Monday, August 25, 2014

Goodbye, Superwoman

At the end of last month, after a particularly stressful day, I sat in the armchair in my living room and had a little chat with myself. This retired life that was supposed to be a change of pace from what I'd done all my adult life was quickly turning into a new rat race, with me as the head rat. Once again, as in every decade of my adult life, I loved everything I was doing. The problem was, there were still only 24 hours in a day, and no matter how many decades I live, that is unlikely to change.

So I needed to initiate a change, and it needed to be more pervasive than simply eliminating something from my schedule. It needed to be something that would impact our daily lives. After a few moments of wallowing in stress and self-pity, the answer became very clear.
I needed to learn how to delegate. The only person who actually expected me to be Superwoman was
me, and so I needed to give myself permission to relinquish the role.

It was surprisingly easy, this decision to take off my Superwoman cape. I folded it neatly and set it aside, secure in the notion that I am not the only person in my house who can find things, cook things and launder things…or order them, schedule them and pick them up….you get the idea.

Sounds simple enough, this removal of an invisible cape, but the decision was momentous enough that my visual memory of sitting in that chair making that decision is every bit as clear as the truly momentous occasions in my life. I was making an adjustment that ran counter to both my personality and the way I've done things for as long as I can remember.

My husband and daughter are pretty self-sufficient, but in the two years since I retired, we've all gotten used to my being available to do things, and so the myth has intensified. Of the three of us, I have the most flexible schedule, so it only made sense for me to take on things that need to be accomplished during regular business hours. Add to that the myriad "oh, I can do that for you" things I took on -- sometimes unbidden, sometimes not -- and  my to-do list grew rather quickly.

That's all well and good when a person is really retired, but at the same time that my in-home to-do list was lengthening, so was my out-of-home list. Adult and community education classes that still left me with lots of time to tackle the in-home stuff quickly gave way to an adjunct position that looked great on paper but required large chunks of off-paper time. Then my book came out and I had to figure out how to factor book promotion into a schedule that included writing and planning and teaching (oh, my!), all of which had become part of my new and exciting second career.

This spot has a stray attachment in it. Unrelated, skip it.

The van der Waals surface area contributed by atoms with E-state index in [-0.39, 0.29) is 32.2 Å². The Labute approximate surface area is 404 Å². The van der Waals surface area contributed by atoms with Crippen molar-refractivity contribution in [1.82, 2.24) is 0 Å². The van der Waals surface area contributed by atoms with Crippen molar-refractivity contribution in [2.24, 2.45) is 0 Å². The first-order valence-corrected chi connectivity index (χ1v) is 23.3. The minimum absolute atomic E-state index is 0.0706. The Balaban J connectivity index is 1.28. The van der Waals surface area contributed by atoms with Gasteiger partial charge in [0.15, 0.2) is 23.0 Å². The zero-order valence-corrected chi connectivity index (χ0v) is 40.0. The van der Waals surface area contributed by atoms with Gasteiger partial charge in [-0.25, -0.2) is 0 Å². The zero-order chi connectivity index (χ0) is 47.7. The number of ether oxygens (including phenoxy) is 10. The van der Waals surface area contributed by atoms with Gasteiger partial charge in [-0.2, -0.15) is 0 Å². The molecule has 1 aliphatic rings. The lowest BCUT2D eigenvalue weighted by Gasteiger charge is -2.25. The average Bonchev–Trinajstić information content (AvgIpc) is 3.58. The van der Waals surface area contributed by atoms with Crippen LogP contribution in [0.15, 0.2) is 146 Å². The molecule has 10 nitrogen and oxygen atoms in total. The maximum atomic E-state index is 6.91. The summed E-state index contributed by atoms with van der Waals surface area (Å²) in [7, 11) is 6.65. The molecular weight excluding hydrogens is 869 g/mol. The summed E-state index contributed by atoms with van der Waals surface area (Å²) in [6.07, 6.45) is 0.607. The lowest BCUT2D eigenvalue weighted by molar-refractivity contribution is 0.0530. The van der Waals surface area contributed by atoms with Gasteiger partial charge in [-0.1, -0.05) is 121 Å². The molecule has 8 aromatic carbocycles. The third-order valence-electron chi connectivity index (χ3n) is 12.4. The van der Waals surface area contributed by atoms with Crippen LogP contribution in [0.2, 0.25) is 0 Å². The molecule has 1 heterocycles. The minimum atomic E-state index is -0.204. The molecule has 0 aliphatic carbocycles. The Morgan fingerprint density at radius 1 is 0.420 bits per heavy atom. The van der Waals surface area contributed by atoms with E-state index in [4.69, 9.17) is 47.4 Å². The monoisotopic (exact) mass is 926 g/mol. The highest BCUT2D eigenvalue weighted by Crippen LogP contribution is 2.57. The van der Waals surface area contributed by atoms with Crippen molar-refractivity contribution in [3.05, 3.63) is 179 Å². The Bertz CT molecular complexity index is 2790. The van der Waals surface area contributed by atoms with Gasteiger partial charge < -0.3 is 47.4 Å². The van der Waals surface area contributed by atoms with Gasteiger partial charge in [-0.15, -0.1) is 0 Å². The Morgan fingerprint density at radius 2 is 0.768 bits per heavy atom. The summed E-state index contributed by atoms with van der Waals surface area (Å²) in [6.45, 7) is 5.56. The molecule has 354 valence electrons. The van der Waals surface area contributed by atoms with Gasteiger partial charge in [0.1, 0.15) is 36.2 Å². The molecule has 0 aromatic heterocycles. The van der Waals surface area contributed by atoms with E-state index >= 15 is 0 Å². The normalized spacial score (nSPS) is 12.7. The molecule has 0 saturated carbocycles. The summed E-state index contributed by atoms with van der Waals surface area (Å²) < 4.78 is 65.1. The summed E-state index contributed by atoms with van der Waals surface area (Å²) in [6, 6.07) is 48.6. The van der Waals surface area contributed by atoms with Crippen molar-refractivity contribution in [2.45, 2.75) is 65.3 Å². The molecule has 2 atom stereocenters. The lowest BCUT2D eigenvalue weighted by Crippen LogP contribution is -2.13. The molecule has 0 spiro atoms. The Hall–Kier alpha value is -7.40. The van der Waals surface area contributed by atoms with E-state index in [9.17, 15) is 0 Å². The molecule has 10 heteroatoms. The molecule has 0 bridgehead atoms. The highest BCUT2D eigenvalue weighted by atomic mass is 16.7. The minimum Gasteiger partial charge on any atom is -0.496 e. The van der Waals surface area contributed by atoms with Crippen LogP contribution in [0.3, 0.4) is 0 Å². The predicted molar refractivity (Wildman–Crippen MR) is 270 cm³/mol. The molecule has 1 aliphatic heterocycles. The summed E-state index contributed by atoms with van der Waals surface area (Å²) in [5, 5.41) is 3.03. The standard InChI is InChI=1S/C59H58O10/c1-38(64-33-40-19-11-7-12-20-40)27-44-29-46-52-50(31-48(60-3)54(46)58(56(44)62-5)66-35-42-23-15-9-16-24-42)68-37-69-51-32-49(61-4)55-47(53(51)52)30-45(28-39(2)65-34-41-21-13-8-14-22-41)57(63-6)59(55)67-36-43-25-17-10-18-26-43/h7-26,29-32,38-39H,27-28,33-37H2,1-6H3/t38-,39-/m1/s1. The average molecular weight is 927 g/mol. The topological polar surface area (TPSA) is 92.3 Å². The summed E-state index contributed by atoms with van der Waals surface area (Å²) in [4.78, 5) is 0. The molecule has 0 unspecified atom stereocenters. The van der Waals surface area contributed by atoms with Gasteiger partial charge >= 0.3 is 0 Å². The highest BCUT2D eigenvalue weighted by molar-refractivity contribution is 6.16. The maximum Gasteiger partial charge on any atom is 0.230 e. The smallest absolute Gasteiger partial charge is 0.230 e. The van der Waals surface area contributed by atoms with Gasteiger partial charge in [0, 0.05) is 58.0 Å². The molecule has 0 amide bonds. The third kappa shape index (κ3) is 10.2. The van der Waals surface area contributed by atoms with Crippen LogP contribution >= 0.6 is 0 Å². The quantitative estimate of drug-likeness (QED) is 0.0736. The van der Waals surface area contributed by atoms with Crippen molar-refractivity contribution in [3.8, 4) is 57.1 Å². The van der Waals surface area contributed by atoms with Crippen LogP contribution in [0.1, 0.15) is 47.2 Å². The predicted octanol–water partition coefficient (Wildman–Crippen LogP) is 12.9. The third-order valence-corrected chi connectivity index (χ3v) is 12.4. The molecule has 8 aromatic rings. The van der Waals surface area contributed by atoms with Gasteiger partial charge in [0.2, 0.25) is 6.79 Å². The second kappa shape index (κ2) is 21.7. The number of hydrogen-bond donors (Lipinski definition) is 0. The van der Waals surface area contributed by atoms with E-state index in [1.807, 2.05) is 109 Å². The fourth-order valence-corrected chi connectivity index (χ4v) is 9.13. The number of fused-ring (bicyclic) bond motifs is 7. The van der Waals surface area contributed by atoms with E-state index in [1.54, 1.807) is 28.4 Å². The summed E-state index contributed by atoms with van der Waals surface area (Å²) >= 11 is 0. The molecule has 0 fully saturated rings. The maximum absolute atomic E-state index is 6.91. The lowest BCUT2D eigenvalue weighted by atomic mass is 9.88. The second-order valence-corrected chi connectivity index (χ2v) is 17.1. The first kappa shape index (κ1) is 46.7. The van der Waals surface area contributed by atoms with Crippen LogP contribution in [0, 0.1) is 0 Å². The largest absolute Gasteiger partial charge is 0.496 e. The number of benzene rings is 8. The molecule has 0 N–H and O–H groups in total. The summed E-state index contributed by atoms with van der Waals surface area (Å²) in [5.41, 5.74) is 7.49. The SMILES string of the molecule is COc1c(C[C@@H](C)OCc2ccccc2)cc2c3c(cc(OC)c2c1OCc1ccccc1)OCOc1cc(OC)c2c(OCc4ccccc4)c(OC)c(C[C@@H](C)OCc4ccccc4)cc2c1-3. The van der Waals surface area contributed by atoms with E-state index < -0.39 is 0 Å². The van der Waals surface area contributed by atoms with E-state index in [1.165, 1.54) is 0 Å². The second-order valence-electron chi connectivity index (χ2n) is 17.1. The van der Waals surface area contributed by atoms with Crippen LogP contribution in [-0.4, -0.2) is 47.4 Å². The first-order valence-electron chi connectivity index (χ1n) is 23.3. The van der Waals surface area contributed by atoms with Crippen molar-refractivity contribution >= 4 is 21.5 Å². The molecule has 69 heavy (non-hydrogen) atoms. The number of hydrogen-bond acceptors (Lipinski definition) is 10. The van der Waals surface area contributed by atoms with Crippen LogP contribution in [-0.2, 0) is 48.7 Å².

Suddenly, my schedule had about as many openings as a doctor's office during flu season. And I was keeping about the same hours.

As I've said in so many posts like this, I'm not complaining. I'm extremely happy with the direction my life is taking. But if there's been a common thread in the past two years, it has been change. Every time I got used to my new position, someone yelled, "Rotate!" And with this last rotation (agreeing to take on a second class at the college), it became apparent that the phrase "my cup runneth over" can be both a good thing and a bad one.

It was time to make some changes. Again.

I didn't ask. I simply called a family meeting (funny how much of my parenting has been influenced by 70s sitcoms) after dinner one night and laid out the fall schedule. I told my family that things were going to look a little different (again) and that their help was required.

As I said, my family is pretty self-sufficient. In addition, both of them are good at pitching in. I'm just terrible at asking for help.

Now that I'm paying attention, I see that there have been openings all along. Like, for example, when my husband offers to help. For more than twenty years, I've been saying, "it's okay, I've got this." Um….why? Now I tell him what he can do -- at least some of the time.

And my daughter has been raised to be self-sufficient -- not that it always happens, mind you -- and so the "do for yourself" mindset is not a new one for her either. But if I don't ask her to do things, she's not likely to come up with the idea on her own.

A funny thing has happened between that day in the armchair and now. Once I got past the guilt of, ahem, "sharing the wealth," I discovered that I kinda liked delegating.

Actually, there was no "kinda" about it.

I definitely like delegating.

But I also know exactly where I put that Superwoman cape. Y'know -- just in case.

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